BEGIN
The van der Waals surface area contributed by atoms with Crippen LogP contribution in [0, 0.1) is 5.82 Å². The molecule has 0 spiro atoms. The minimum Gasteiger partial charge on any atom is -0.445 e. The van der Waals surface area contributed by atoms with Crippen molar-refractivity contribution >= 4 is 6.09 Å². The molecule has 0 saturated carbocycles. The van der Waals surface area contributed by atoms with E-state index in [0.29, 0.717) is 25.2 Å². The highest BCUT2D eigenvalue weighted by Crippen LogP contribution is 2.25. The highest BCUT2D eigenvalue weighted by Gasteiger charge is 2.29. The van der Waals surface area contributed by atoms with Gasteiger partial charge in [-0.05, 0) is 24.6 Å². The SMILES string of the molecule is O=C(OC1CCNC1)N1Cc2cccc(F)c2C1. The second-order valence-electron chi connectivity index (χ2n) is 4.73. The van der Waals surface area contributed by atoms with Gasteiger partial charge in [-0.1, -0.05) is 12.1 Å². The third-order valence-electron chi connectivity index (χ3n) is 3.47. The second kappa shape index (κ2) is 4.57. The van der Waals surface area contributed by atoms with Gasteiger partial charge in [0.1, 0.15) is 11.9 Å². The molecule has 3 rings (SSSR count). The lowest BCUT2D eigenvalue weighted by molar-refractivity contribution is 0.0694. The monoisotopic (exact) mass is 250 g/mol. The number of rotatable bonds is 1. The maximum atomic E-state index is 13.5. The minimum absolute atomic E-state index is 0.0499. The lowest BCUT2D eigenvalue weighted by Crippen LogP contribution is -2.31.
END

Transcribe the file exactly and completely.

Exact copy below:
The van der Waals surface area contributed by atoms with Crippen LogP contribution in [0, 0.1) is 5.82 Å². The molecule has 0 spiro atoms. The minimum Gasteiger partial charge on any atom is -0.445 e. The van der Waals surface area contributed by atoms with Crippen molar-refractivity contribution >= 4 is 6.09 Å². The molecule has 0 saturated carbocycles. The van der Waals surface area contributed by atoms with E-state index in [0.29, 0.717) is 25.2 Å². The highest BCUT2D eigenvalue weighted by Crippen LogP contribution is 2.25. The highest BCUT2D eigenvalue weighted by Gasteiger charge is 2.29. The van der Waals surface area contributed by atoms with Gasteiger partial charge in [-0.05, 0) is 24.6 Å². The SMILES string of the molecule is O=C(OC1CCNC1)N1Cc2cccc(F)c2C1. The second-order valence-electron chi connectivity index (χ2n) is 4.73. The van der Waals surface area contributed by atoms with Gasteiger partial charge in [-0.1, -0.05) is 12.1 Å². The third-order valence-electron chi connectivity index (χ3n) is 3.47. The second kappa shape index (κ2) is 4.57. The van der Waals surface area contributed by atoms with Gasteiger partial charge in [0.1, 0.15) is 11.9 Å². The molecule has 3 rings (SSSR count). The lowest BCUT2D eigenvalue weighted by molar-refractivity contribution is 0.0694. The monoisotopic (exact) mass is 250 g/mol. The number of rotatable bonds is 1. The maximum atomic E-state index is 13.5. The minimum absolute atomic E-state index is 0.0499. The lowest BCUT2D eigenvalue weighted by Crippen LogP contribution is -2.31.